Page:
High School Sports

Peach County’s Woolfolk the focus of opponents, major college programs

FORT VALLEY -- When a player of huge impact leaves a team, there is talk of having big shoes to fill.

Nausia Woolfolk has another season of basketball to play at Peach County, and in her case, it’s literal, on two counts.

For one, she’s likely to graduate as one of the top one or two players in school history with offers from Final Four and top-25 programs.

For another, well, she wears big shoes.

“I do,” she said with a laugh. “I’m in a 12 1/2. I’ll probably be in a 13 by summer.”

The summer is a crucial one for Woolfolk as she prepares for an intensified recruiting process and a senior season she hopes finally lasts past the second round of the playoffs.

“I’m feeling it,” she said, more about a memorable senior season than recruiting. “I’m already looking ahead.”

The resume college coaches will see keeps growing, with Woolfolk named earlier in the week by the Georgia Sports Writers Association as the GHSA Class AAA girls state player of the year.

And the latest addition for the junior is the 2014-15 Telegraph All-Middle Georgia girls player of the year.

Peach County’s Maxine Cherry said next season is her final one as head coach. No coincidence that it’s Woolfolk’s senior year.

“Yes,” Cherry said with a laugh about not leaving before Woolfolk. “Most definitely.”

Cherry has coached Woolfolk bloodlines throughout her 31 seasons with the Trojans, including Woolfolk’s mother, Charlotte.

She was a point guard who was also a track and field standout, not unlike her daughter. Nausia also competes in track: 100 and 200 meters, 4x100 relay, the shot put, and triple, high and long jumps .

“Mom was good, too,” Cherry said. “Her mom could play any sport.”

But the daughter has quite the edge in basketball, with help from mom, who still laces up the high tops.

“Every Sunday at the park, South Peach Park,” Nausia said. “I’m getting her.”

Charlotte is about 5-8, an inch or two shorter than Nausia. Her father has the height, standing about 6-4. And yes, they play, too.

“I’m getting there,” she said. “It’s the height. But he gets tired too quick. He gives up on me some times.”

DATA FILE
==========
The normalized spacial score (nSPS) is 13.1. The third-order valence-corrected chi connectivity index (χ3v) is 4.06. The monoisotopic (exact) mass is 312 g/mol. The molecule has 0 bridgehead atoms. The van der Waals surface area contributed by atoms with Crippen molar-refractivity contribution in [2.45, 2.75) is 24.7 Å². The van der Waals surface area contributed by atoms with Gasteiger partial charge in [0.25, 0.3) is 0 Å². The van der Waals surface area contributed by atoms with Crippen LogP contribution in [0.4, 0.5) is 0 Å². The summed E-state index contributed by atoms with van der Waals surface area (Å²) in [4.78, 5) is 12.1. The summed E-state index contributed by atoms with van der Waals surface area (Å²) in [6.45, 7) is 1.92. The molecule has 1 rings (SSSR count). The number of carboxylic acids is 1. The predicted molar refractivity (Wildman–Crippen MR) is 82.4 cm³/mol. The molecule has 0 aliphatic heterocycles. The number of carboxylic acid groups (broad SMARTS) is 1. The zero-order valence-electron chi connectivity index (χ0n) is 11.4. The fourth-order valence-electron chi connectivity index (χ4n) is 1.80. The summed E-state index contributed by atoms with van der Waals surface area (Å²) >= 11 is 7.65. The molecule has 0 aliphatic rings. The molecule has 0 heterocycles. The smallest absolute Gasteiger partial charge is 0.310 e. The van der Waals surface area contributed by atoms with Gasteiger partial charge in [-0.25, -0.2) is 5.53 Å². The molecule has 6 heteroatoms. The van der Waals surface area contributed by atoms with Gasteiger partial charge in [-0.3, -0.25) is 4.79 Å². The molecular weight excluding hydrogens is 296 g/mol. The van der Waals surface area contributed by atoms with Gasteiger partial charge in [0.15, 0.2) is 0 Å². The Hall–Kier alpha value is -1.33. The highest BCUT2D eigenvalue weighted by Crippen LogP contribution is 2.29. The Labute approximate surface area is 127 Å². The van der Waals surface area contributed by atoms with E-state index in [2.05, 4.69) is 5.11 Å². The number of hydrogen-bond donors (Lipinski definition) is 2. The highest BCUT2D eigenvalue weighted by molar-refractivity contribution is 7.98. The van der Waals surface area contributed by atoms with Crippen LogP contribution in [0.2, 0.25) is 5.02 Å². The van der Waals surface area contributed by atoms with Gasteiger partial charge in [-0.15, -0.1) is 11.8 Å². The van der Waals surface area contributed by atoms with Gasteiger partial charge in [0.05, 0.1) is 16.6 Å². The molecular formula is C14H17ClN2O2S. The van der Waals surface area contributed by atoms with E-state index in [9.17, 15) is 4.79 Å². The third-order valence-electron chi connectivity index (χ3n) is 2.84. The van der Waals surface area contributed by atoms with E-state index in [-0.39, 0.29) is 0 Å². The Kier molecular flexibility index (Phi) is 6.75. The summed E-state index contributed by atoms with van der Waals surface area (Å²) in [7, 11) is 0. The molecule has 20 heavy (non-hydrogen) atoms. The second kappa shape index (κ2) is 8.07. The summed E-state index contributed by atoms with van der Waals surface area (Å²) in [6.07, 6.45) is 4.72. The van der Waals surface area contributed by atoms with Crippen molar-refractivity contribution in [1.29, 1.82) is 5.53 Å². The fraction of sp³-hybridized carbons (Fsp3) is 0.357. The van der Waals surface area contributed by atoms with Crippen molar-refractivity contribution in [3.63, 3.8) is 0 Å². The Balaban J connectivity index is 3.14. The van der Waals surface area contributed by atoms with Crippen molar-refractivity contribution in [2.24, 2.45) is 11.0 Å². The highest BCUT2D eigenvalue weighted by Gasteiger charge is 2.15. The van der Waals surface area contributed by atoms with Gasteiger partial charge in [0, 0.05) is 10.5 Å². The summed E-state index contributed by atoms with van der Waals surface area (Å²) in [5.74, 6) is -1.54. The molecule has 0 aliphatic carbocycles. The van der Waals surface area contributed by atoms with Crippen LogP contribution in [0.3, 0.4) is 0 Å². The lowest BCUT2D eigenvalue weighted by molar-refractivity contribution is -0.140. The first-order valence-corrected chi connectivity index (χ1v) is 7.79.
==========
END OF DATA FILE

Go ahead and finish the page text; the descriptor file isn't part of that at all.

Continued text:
Newly retired Peach County boys head coach Rickey Wray has watched Woolfolk’s progress on and off the court, and raves about both. But he also can’t get away from those feet.

“She’s just got big feet,” Wray said. “She’s not done growing. I think she’ll get to about 6-1 before she leaves.”

Woolfolk led the 23-4 Trojans with 28 points a game, seven rebounds, four assists and four rebounds a game. She and Cherry agree on one point of improvement for the season: being more individually aggressive.

Cherry said Woolfolk needed to just take over more, and Woolfolk admitted as much.

“I think I held back a little bit,” Woolfolk said of last season. “Like taking over when I needed to. I was doing more giving (teammates) the ball when I should have stepped up and took control, and then gave them the ball.”

Her offseason will be spent working on being more vocal, as well as improving use of her left hand. And it’ll be also spent dealing with recruiting.

Her first offer came from Louisville during her sophomore season. The latest offer is from Florida State. And in between? A who’s who of women’s basketball, from national champion Connecticut to Baylor to the requisite SEC and ACC programs.

Throw in that she’s an A student, and life will only get busier for the girl who started watching college basketball at age 5.

“She could have started as an eighth-grader,” said Cherry, who also coached Woolfolk’s aunts. “She’s very coachable, very well-mannered, a coach on the floor. Great leader, on and off the floor.”

Those shoes, literally and figuratively, look to only get bigger.

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